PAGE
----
If anyone could give any hand or support that be great. If I’m left to it on my own I’d probably attempt something in C# and just loop through all the exported frames and attempt to collect the data that way… Pretty ugly and I’ll probably spend 12 hours trying to do it whereas someone here can probably do it in 15 mins…

Thanks in advance!

EDIT: Also I noticed this got moved to Processing for Android. To me I am much more inclined to take a video and process it in Windows, versus real time on Android. If it’s any more work to do in Android then I definitely wouldn’t ask that. If it’s easier to do in Android then could be an attractive thing, but this app is also available on iOS, so a solution on PC would be better suited, I feel.

When I saw the video I noticed immediately that the app “pauses” sometimes.
I suppose this is due to the recording app. So I started to write my own recording code, but in android it’s far more complex then I thought. Thus to give a code anyway, I wrote code as the video is, in P5.
To simplify I did a resize and a crop online here, but you can of course do it directly in the complete movie, given the right value to the ‘search’ variable. If you chose the right pixels value, you can even get the numeric values like Battery, etc. You can download the cropped video I used here.
After running the first code, you copy the data.txt in its data folder and paste it in the next display code folder. Also, use the data printed in the console for the next sketch.
I’ve changed the topic category because you’ll get answers more easily if it’s not Android. (But feel free to modify)


Movie m;
PImage img;
int w = 252; // The video resolution 
int h = 58;
int i;
int search = 40; // "y height" of line where you want to start to read
String str = "";
ArrayList<Integer> intgs; 

void setup() {
  size(252, 58, P2D); // w & h
  line(0, search, width, search);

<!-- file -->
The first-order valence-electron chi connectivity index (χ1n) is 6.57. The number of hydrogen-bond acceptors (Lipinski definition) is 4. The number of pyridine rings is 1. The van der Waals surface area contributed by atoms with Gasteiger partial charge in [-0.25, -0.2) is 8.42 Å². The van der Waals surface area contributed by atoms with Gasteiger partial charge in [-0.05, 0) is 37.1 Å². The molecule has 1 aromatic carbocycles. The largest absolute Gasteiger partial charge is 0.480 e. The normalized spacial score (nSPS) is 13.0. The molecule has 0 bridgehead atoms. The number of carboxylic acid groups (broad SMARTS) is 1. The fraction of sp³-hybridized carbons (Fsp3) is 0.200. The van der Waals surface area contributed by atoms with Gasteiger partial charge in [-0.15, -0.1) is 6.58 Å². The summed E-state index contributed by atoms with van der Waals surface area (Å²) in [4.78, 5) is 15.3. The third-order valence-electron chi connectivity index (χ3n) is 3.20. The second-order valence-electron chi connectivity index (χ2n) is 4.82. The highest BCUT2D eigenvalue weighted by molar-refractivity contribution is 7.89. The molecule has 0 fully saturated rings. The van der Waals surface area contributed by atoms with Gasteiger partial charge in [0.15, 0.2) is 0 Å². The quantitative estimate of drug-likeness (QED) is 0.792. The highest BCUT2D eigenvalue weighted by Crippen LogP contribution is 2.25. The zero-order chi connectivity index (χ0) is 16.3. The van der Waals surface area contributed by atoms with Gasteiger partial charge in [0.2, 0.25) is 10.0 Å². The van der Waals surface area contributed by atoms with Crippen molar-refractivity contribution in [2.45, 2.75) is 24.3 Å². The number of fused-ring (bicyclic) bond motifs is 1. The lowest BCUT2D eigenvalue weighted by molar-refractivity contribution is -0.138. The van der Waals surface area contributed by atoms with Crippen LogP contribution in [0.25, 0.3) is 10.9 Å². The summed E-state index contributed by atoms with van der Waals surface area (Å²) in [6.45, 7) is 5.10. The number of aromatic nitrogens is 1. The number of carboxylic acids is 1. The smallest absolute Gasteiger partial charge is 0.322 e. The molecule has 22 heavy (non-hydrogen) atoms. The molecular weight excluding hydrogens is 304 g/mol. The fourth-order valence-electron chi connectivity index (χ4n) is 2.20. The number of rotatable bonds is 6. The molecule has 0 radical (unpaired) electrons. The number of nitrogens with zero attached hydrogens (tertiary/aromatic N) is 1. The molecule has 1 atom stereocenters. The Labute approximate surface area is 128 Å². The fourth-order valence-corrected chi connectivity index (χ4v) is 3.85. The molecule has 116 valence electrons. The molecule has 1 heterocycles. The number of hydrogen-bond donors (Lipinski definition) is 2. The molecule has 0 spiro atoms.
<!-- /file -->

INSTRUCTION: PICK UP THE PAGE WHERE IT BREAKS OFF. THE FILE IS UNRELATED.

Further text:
intgs = new ArrayList<Integer>();
  m = new Movie(this, "sample.mp4");;

void draw() {;
  for (int y = 0; y < h; y++ ) { 
    for (int x = 0; x < w; x++ ) { 
      int loc = x + y * w; 
      if (y == search) {
        color c = m.pixels [loc];
        if(c != -16777216) i++; // black 
  i = 0;
  image(m, 0, 0);  
  float mt = m.time();
  float duration = m.duration();
  if (mt > duration-1) { 
    println("Finished in "+mt+" seconds "+" with "+frameCount+" frames");
    String[] list = new String[intgs.size()];
    for (int i = 0; i < intgs.size(); i++) {
      int temp = intgs.get(i);
      list[i] = str(temp); 
    saveStrings("data/data.txt", list);

void movieEvent(Movie m) {;

Display code:

String[] lines;
String str = "";
int c, old_c;
int time_c = 48; // needed to display correct time 

void setup() {
  size(2368, 200); // frames = 2368 captured in other sketch
  lines = loadStrings("data.txt");
  for(int i = 0; i < lines.length; i++){
    if(i % time_c == 0) {  // duration in seconds
      line(i, height-25, i, height-45);
      text(str(i/time_c), i, height-8);
    if(i % 4 == 0) line(i, height-25, i, height-35); // duration in settings
    str = lines[i];
    c = Integer.valueOf(str);
    line(i, height-60-c, i, height-60-old_c);
    old_c = c;

Image to large to display correctly :smiley:

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Wow, that’s great!!!

The app definitely does “pause”, and it’s definitely not from the capturing software (one would think). Even without the capturing software, there are the occasional pauses there. This app gets data over wi-fi from the engine control unit, so I guess there is occasional lost data.

I’ve got the Processing software and I’ve imported the video library, so I’ll give this a try for sure and get what I want out of it.

I definitely appreciate the time spent, and once I create my heat map in excel, I’ll give some feedback so you can actually see what I am doing with the data.

Thanks again!